Flying a Fine Line

Drones could be a boon for conservation—but first, they need to overcome their stigma
Hugo at Crissy Field, San Francisco

Hugo at Crissy Field, San Francisco |  Courtesy of AeroTestra

In a parking lot in San Mateo, California, Hugo the Drone clicks and whirs, stabilizing an old point-and-shoot camera. "He'll take off to whatever our predetermined altitude is and then execute the mission plan," says Hugo's designer and operator, Sean Headrick. From the hood of his truck, Headrick enters a flight plan to map a small chunk of salt marsh on the opposite side of the parking lot. Within 10 minutes, Hugo has launched, photographed a five-acre area, and returned, obedient as a boomerang.

Unfortunately for Hugo, drones are commonly associated with spying, intrusion, or lethal missions in the Middle East. In June, wilderness purists and backpackers cheered when the National Park Service banned drones, citing noise pollution, interference with search-and-rescue missions, and wildlife disturbance. (The Sierra Club censures the use of noisy recreational aircraft in protected areas.)

Despite their reputation, though, small civilian drones like Hugo are making their way into a variety of eco-toolkits. Drone-mounted thermal cameras alert game wardens in Namibia to poachers stalking elephants and rhinos. The National Oceanic and Atmospheric Administration flies tiny drones into the eyes of hurricanes to collect climate data and improve storm warnings, and scientists from southeastern universities equip them with sensors to track spilled oil in the Gulf of Mexico.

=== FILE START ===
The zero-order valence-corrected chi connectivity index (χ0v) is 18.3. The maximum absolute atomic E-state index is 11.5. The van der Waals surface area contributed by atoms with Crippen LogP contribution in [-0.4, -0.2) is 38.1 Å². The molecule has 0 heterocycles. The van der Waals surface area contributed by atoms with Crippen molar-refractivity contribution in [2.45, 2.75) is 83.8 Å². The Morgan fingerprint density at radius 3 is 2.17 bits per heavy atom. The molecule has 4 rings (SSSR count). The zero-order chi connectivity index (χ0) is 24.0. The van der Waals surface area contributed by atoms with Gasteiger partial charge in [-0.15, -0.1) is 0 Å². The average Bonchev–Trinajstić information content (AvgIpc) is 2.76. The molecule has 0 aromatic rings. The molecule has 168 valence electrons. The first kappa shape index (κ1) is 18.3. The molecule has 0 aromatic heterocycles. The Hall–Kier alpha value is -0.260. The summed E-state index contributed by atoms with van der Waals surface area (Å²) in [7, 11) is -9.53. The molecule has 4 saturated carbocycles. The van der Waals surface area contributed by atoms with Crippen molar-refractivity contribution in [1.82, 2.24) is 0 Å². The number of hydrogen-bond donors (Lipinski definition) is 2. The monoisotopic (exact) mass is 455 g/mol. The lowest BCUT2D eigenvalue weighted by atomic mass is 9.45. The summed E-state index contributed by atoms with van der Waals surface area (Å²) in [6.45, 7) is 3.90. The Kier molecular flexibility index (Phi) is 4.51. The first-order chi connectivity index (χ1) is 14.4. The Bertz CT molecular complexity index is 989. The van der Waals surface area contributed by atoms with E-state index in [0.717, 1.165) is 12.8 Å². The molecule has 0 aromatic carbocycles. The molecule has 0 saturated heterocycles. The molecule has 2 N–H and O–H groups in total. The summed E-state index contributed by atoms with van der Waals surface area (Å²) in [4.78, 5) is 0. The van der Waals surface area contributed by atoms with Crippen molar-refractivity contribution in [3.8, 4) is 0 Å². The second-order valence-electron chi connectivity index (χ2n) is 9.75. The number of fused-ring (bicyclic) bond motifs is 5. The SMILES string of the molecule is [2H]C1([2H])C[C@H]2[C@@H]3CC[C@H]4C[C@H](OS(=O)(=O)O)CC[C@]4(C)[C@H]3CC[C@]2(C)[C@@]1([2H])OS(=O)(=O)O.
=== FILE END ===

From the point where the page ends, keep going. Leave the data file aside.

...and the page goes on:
But the biggest impact of small-drone technology could be in agriculture. A pizza box-size drone-and-camera system costing as little as $1,500 can track moisture, weeds, parasites, crop growth, and livestock with extreme precision--tasks that farmers would usually pay a pilot and plane upwards of $10,000 to perform. This makes it easy for farmers to, say, spot-treat dry or blighted areas. The Association for Unmanned Vehicle Systems International calculates that drones could reduce fertilizer usage by 40 percent and increase crop yields by 15 percent.

Right now, the Federal Aviation Administration requires that drones remain below 400 feet, making it difficult for farmers to use them effectively. "We have technologies that solve real problems for agriculture that aren't being deployed widely for a number of reasons, not the least of which is regulatory uncertainty," says John Perry, CEO of unmanned-vehicle engineering company Altavian. A number of other prickly issues are slowing their wider legalization. For one, they generally lack sense-and-avoid technology: An agriculture drone on a collision course with a piloted plane will not automatically change course. 

The Federal Aviation Administration has a congressional mandate to regulate drones by September 2015.

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